AUGUSTA — The newest member of the Maine Public Utilities Commission said Friday that she is looking forward to tackling some of the complex energy issues confronting the state but pledged to keep an open mind as the agency reviews a closely watched natural gas pipeline case.

Carlisle McLean, a Cumberland attorney, has been a senior adviser to Gov. Paul LePage for most of his administration, including serving as the governor’s top legal counsel since 2013. She joins the PUC, which plays a key role in regulating utilities and approving energy infrastructure projects, at a time when electricity prices and energy policies are major topics in Augusta and other state capitals in New England.

“I am going to be very careful and thoughtful as I proceed,” McLean said Friday after taking the oath of office in LePage’s office. “I am excited to get over there, get my sleeves rolled up and get working.”

McLean, 36, is LePage’s third appointment to the powerful agency, although not all of those appointees have served at the same time. She fills an open seat left by former PUC Chairman Tom Welch, who retired in December before his term was up. LePage is expected to nominate another person this spring to replace Commissioner David Littell, who was appointed by former Gov. John Baldacci and whose term expires in March. The PUC is chaired by Mark Vannoy, a LePage appointee.

The governor frequently ranks lowering Maine’s energy prices among his administration’s top priorities and has accused the PUC of not doing enough to make energy affordable for all Mainers. A frequent critic of what he sees as a well-funded environmental lobby behind wind power and other renewable energy sources, LePage regards expanded natural gas pipeline capacity as key to making Maine more competitive to businesses, particularly manufacturers.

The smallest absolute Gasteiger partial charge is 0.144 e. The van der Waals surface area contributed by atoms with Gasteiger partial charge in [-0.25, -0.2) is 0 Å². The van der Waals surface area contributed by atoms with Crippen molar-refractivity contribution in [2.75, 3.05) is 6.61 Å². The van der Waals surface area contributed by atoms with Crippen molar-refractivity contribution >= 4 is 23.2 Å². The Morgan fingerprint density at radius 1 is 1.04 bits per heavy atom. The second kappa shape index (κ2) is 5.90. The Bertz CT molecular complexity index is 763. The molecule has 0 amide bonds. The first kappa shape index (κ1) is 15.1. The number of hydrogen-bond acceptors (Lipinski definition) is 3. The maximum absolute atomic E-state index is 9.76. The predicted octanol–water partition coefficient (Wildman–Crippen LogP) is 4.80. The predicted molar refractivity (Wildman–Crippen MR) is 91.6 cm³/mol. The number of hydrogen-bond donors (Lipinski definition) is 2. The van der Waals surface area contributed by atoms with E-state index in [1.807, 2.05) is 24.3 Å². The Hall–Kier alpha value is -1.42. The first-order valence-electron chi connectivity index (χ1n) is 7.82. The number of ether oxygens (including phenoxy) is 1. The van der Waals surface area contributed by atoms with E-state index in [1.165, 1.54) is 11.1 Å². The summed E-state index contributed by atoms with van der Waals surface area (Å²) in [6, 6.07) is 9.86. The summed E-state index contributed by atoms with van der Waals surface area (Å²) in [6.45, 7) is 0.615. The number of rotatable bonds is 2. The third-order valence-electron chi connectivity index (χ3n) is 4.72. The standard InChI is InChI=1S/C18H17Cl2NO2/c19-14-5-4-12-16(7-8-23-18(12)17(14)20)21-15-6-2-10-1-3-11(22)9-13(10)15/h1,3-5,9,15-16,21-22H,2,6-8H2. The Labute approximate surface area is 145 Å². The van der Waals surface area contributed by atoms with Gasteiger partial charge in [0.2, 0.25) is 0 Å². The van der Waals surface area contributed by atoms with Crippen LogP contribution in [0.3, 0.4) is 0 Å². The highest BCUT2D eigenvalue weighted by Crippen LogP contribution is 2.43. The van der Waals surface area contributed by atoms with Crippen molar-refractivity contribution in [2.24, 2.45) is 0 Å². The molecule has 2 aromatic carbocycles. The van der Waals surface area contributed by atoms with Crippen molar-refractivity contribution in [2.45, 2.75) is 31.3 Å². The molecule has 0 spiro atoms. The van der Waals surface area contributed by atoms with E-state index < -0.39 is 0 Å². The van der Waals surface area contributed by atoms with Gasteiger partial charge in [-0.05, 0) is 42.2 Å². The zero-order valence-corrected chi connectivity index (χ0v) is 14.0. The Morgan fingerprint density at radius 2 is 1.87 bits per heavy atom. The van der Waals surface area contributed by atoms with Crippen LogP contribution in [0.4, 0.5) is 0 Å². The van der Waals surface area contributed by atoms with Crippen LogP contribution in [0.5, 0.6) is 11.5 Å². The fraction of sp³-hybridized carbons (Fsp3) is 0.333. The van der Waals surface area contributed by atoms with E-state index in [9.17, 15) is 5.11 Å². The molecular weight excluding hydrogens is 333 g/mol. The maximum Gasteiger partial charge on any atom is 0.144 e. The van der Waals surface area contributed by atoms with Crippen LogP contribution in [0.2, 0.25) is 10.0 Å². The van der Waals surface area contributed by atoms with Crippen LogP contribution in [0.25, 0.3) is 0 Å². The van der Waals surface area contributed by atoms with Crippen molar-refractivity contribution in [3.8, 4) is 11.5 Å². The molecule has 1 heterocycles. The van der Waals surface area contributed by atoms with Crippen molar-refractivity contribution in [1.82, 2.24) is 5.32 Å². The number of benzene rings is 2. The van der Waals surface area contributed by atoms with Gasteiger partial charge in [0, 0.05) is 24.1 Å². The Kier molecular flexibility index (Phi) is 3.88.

McLean, who will begin her work at the PUC on Monday, joins the three-member board as it considers a proposal that would charge Maine ratepayers $75 million to subsidize an expansion of natural gas pipelines into the state. The new commissioner said she will keep an open mind as she weighs the complex case.

“I can’t comment on where I might end up. I don’t have any predetermined outcomes or agenda,” McLean said. “I need to look at the information, consider the ratepayers, consider the statute and see where it takes us.”

McLean also indicated that she would take a more conservative view of the role of the PUC, guided by her experiences working in both the regulatory and legislative realms and as a senior policy adviser to the governor.

“Obviously the substance will be very complicated and very complex … but I think what I will bring is an understanding of the process, to make sure the integrity of the process is upheld transparently,” McLean said. “I will always start with the statute whenever I make any decision and work from there.”

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